2.5. Tracking Larval Size and Development

Larval frass was collected from the small net cages encasing the top portion of each stem beginning 13 April 2018, ca. 4 weeks from the collection date, and continuing every two weeks thereafter with the last collection made on 14 September 2018 or at ca. 26 weeks. Frass was dried at 60 °C for at least 72 h and weighed to provide patterns of feeding and quiescence. Visual observations of frass pellet size every two weeks were compared to frass collections of other larvae that had been reared and whose lifetime total accumulation of frass had been sifted to discrete sizes using USA Standard Sieves, nos. 12–35 (largest frass pellet size-smallest frass size). These observations, though not recorded, provided an additional clue to where the larvae were in development. If little frass or no frass was found at six and again at eight weeks, the larva was presumed dead, the stem was cut, and the state of the individual recorded.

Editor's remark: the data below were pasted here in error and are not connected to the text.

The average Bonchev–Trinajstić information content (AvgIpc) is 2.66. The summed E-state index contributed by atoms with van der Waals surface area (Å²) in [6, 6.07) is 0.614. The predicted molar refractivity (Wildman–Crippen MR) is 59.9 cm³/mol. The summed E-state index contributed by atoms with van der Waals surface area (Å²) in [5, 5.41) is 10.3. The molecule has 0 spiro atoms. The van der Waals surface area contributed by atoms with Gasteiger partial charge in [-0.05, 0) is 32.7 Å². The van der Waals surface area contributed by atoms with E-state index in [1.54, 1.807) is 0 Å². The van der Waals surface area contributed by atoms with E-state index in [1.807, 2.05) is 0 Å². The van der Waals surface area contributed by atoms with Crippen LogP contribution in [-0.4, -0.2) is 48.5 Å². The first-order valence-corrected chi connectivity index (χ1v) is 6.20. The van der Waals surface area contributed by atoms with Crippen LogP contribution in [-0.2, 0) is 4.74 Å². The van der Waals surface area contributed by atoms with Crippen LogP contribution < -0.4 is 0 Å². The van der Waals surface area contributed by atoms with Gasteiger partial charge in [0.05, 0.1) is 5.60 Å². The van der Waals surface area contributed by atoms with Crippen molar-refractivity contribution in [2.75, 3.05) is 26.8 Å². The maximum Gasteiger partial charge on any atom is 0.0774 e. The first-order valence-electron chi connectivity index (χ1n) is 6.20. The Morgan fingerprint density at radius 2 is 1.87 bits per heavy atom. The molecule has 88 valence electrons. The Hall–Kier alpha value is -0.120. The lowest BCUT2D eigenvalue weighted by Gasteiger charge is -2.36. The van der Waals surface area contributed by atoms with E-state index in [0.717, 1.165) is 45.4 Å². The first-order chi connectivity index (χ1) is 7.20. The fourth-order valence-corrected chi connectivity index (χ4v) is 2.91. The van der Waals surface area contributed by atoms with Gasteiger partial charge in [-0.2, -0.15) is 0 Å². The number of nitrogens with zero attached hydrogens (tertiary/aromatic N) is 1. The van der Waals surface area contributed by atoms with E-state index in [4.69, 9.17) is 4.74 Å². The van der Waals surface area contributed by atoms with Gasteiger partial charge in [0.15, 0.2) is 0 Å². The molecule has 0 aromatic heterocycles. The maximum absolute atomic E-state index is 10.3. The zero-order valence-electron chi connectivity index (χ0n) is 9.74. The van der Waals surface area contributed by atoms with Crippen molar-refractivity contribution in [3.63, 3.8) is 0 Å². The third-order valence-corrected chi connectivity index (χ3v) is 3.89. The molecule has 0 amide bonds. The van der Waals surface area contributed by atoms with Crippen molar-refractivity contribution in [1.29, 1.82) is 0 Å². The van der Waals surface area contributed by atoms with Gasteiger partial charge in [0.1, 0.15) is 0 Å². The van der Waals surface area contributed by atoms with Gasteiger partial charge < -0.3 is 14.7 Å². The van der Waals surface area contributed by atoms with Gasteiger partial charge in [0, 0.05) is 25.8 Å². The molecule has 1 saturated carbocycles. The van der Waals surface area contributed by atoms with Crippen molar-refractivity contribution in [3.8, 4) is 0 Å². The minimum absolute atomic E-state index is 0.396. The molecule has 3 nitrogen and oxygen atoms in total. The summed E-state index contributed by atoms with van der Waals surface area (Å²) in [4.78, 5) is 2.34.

Ten weeks after test initiation (25–26 May, 2018) and at the two-week frass collection interval, the observation was made that some larvae had possibly bored or consumed the length of their stems and needed to be transferred. After frass was collected, stems with larvae were cut, opened and searched for larvae, and larvae transferred to stems of fresh plants. Proximal bore diameter, length of bored tunnels, length of bored stems, and length of any dead leaves and shoots on stems that had resulted from boring were all measured. If pupae were found within stems, each of these stems was placed in a piece of 1.7-mm diameter black polyvinyl chloride irrigation tubing, with the end opposite where an adult might emerge plugged with cotton. Each plastic tube-encased stem was placed in a rearing container similar to larval rearing containers. Pupal containers were placed in the environmental chamber (settings above), and watched daily for adult emergence. Date of adult emergence and sex were recorded. On 18 September 2018, all plants and stems were moved to the USDA-ARS Invasive Plant Research Laboratory quarantine greenhouse in Fort Lauderdale, FL, USA, where they were held until 22 August 2019. All stems were then harvested and dissected to inspect for larvae or pupae.